(a.) A bill in equity is competent to compel the application of the equitable property, the choses in action and equities of redemption of a judgment debtor which cannot be reached by fi. fa. to the satisfaction of the judgment. Scott v. Scholly, 8 East, 467, 508, 509; Clayton v. Anthony, 6 Rand. 285; Dold v. Gei. ger, 2 Grat. 112; Halley v. Williams, 1 Leigh, 140; Hadden v. Spader, 20 Johns. Rep. 554, 563, 564, 568; 2 Johns. C. C.; McDermott v. Strong, 4 Johns. C. R. 687, 690, 692; Bayard v. Hoffman, 4 Johns. Č. R. 450 ; Spader v. Davis, 5 Johns. C. R. 280; Hallett v. Thompson, 5 Page, 583; Griffith v. Fred. County Bank, 6 Gill & Johns. 424; Harris & Chauncey v. Alcock, 10 Gill & Johns. 251, 252; McDonald v. Bank U. S. 2 Pet. 107.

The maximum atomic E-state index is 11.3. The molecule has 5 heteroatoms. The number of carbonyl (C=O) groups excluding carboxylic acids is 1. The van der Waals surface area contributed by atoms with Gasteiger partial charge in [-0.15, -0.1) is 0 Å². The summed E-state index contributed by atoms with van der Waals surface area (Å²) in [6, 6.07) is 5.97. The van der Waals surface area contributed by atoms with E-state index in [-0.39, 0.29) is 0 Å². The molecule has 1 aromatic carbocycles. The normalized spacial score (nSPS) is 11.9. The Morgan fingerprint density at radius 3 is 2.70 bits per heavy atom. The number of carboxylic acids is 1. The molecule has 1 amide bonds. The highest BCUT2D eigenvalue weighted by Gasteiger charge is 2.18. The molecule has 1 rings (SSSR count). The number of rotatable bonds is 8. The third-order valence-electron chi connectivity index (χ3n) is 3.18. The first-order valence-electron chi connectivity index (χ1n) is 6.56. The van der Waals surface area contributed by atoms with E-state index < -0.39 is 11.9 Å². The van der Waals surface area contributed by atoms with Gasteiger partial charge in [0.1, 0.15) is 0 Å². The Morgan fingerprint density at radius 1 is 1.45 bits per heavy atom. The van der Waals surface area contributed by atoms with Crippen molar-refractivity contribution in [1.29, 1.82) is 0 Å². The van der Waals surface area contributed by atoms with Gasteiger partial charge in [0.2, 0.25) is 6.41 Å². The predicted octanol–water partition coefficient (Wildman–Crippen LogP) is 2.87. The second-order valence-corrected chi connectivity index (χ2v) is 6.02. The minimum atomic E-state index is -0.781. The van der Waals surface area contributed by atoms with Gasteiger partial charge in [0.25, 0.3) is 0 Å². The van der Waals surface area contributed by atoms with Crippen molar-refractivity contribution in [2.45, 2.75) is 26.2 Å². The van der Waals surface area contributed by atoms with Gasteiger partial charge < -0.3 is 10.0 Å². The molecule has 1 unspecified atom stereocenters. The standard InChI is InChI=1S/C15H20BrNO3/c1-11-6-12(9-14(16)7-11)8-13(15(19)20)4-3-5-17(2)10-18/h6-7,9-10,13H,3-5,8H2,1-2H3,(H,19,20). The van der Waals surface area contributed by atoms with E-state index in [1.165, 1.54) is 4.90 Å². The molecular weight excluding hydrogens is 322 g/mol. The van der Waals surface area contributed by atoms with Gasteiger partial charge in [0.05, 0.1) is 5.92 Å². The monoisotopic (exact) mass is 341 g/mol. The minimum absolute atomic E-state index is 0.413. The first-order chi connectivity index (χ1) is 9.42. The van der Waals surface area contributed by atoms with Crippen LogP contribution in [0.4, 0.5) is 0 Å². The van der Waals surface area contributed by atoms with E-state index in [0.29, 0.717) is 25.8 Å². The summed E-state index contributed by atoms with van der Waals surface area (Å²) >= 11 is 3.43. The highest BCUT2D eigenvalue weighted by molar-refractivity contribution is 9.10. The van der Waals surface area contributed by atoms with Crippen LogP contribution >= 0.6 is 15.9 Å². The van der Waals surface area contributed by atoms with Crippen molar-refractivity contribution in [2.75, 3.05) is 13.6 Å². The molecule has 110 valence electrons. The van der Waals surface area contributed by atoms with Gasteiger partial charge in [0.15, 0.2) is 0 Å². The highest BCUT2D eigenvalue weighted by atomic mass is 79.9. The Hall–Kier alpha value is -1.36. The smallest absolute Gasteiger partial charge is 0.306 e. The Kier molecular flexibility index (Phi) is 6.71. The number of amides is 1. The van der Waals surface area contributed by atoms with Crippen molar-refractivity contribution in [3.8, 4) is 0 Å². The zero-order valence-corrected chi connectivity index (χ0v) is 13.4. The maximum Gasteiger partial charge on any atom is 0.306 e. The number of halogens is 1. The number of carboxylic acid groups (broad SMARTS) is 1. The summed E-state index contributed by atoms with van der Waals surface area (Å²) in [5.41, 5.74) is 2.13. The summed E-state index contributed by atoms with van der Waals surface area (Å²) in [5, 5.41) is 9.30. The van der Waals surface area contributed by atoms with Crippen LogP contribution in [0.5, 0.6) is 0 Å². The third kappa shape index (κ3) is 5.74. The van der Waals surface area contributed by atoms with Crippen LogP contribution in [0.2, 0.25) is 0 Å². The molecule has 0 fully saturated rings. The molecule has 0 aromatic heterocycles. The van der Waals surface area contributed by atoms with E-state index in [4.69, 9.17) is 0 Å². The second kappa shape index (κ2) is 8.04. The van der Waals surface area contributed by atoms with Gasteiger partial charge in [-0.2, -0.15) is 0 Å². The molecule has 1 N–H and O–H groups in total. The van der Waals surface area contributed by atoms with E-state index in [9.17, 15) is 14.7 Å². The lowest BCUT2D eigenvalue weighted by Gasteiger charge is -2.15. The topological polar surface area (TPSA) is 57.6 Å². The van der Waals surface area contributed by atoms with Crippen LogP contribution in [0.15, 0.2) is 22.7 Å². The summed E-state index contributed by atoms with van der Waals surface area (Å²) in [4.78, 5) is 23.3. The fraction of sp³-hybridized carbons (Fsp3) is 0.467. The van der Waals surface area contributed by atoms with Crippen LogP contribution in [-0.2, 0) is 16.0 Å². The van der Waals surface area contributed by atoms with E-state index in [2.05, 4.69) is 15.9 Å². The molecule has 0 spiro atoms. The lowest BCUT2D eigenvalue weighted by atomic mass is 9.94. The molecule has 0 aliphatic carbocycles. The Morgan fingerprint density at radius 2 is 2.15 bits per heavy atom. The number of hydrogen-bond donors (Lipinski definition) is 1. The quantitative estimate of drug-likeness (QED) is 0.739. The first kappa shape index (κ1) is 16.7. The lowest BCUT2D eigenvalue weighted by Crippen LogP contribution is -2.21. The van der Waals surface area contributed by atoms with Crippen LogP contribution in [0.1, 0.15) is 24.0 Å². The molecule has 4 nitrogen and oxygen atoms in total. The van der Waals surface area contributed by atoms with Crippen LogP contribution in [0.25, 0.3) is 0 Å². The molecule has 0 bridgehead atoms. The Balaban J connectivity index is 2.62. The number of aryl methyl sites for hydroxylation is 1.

(b.) An execution is usually required as precedent to suit in equity.

The attachment was such an execution. Even if no condemnation could have been had under it; yet neither can an equitable interest in chattels or land be sold under a fi. fa. at common law. But the fi. fa. is held to bind them, and a bill lies in equity to sell them.

So here, the attachment was the most appropriate form of execution to bind an interest, in the nature of a credit or chose in action, as preliminary to a bill in equity, to have it applied to the satisfaction of the judgment.

(c.) To this preceeding the facts of the assignment, by way of mortgage to, and the possession of the evidences by Oliver, were as essential as to the sustaining of the attachment.

The untrue denials in the answers of Oliver equally misled the plaintiff to the abandonment of his remedy.